The Essential Guide to Amharic: The National Language of Ethiopia
Andrew Taross (Ethiopia 2011–13) & Abraham Teklu
Peace Corps Writers
Reviewed by Andy Martin (Ethiopia 1965–68)
The Essential Guide to Amharic by Tadross and Teklu, is exactly what it says it is, a brief guide to the language. At 163 pages, it is not a textbook. If you are going to Ethiopia for business or pleasure, the Guide could be helpful. If you want to learn Amharic in order to communicate with Amharic speakers for any length of time or depth, in Ethiopia or elsewhere, this is not a book I can recommend. In the biography of one of the authors, Andrew Tadross, he explains how, as a Peace Corps Volunteer in Ethiopia, he made lists of vocabulary words for himself to memorize and how these lists eventually evolved into this book. Unfortunately this not an approach that will work for everybody. Applied linguistics research has shown that there is no one method or approach to language learning or teaching that works for everyone. The most successful texts allow for different learning styles and unfortunately this book does not do that.
In my own experience learning Amharic in Peace Corp training in the US and later living and working in country, we were taught by the then relatively new approach known as the Audio-Lingual method, which was a behaviorist methodology. There were very few grammatical explanations. Instead we repeated words and phrases over and over to form the habit of saying them. We were expected to deduce grammar rules from the phrases. This worked for some of us and didn’t work for others. I quickly became friends with many of the Ethiopians who worked in the training program and began using them as informants. When I wanted to say something, I asked them how to say it. When I heard something I didn’t understand, I asked them what it meant. By listening to them I learned a number of common expressions and their correct pronunciation. I continued to use this approach throughout my three years as a Volunteer in Ethiopia.
Let’s take a look at the book.
- Brief intro, and explanation of how to use the book.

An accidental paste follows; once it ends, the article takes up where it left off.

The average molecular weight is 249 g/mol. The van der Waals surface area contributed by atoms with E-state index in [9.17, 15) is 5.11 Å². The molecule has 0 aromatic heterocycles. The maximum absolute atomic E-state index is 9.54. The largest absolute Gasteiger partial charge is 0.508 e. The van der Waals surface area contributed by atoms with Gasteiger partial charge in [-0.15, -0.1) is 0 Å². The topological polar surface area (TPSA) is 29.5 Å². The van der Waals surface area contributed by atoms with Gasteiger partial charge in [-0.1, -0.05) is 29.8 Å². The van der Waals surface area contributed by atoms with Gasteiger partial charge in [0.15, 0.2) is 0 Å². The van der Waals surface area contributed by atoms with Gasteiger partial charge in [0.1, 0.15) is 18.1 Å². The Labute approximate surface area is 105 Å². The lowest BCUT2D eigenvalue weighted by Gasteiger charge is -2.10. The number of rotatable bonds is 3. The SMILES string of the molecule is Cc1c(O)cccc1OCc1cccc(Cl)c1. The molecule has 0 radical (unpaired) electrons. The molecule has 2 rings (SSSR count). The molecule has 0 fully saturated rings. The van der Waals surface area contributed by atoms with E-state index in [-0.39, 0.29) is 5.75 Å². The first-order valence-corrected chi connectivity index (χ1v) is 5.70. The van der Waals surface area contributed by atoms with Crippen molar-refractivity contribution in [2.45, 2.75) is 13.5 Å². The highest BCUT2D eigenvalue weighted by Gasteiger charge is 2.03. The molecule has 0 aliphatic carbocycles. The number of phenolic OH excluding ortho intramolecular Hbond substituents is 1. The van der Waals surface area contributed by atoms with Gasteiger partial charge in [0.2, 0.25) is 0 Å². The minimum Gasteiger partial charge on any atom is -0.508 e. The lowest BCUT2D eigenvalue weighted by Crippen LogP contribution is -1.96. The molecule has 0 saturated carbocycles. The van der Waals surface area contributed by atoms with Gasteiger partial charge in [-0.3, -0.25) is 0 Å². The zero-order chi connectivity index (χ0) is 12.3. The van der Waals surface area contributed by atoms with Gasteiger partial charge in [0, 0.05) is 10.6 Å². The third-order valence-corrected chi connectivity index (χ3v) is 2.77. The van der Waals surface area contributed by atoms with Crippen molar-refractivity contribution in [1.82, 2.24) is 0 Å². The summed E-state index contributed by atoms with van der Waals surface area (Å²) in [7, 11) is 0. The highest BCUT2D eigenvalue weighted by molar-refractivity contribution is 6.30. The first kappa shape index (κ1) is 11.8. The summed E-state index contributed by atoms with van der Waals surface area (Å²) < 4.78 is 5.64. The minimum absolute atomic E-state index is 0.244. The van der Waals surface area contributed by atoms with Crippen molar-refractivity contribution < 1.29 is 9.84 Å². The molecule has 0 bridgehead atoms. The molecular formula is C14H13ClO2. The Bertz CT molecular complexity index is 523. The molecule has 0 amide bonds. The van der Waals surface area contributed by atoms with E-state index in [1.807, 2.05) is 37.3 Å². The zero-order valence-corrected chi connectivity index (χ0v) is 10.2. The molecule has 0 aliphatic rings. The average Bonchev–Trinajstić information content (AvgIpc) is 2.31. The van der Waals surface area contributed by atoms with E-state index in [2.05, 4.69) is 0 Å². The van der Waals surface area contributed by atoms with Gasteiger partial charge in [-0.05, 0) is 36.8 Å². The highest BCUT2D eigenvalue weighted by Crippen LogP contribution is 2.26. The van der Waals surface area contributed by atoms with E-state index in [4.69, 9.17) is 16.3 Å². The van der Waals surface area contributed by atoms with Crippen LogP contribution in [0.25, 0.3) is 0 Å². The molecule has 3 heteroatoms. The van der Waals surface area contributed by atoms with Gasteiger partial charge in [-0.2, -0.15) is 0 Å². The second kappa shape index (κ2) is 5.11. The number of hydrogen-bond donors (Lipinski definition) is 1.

- Followed by 7–page pronunciation guide with the Amharic alphabet explained.
- The authors suggest learning the alphabet as soon as possible to help with pronunciation and reading. This is not a bad idea, but incomplete without an audio component.
- The other major difficulty is that it’s not enough to be able to read Amharic by pronouncing the words correctly.
- There is also the issue of MEANING. You won’t know what you’re reading unless it’s single word signs. You can’t even look those up in the book because there’s no available Amharic-to-English section.
- The next 38 pages are devoted to grammar components, about a page for each.
- The final 100 pages are really a vocabulary handbook, divided by topic and wordlists for each topic.
- There are occasional photos and drawings.
- The lists are divided into three column: The English word, the Romanized Amharic equivalent, and the word/phrase in the Amharic alphabet.
- The entire book is like a giant English/Amharic dictionary, designed for English speakers, providing the English word or phrase and its Amharic equivalent, but organized topically rather than alphabetically.
- There is no actual dictionary or glossary.
- Also if you know an Amharic term or phrase and want the English equivalent, it’s not possible to find it in the book.
- At the end are a list of random “non-categorized” words, a page of Amharic-English cognates, a page of slang and expletives — some current, some in use 50 years ago when I was there; several pages of antonyms; and finally a verb list with a suggestion that they be memorized.
- There is no index either in English or Amharic
The Essential Guide to Amharic is more akin to a traveler’s phrase book. It could be a good general introduction to the language, even for a Peace Corps Volunteer. It would have been nice to have something like this as a reference 50 years ago. The book would be most useful as an aid to self-study.
I would not recommend it as a classroom text. The biggest drawback is the lack of structured opportunity to actually practice and use the language communicatively. This the student would have to do on her/his own. This is why I say that it could be useful while in-country, but not so much to learn it elsewhere. If one is sufficiently motivated one can find lots of Amharic, spoken and written on-line. If the learner lives in a large metropolitan area in an English speaking country, then there is a chance there will be a small Ethiopian community where the learner can make friends to practice what she or he is learning from the book.
Reviewer Andy Martin has an MEd. in TESOL. He spent the first half of his career in front of a classroom teaching ESL and training ESL teachers. The second half was spent working for eight different ESL publishers, the last and longest being Cambridge University Press. He retired seven years ago and began publishing two language related blogs, Rolls off the Tongue, a cartoon idiom guessing game, and What’s So Funny? that explains jokes to people who don’t get them. Both are available on Facebook. His greatest accomplishment is being married to the same woman for forty-four years and having two phenomenal children. Other than that he pursues two other passions, Aikido, and singing doo-wop acappella. He intends to spend the rest of his years in New York City.
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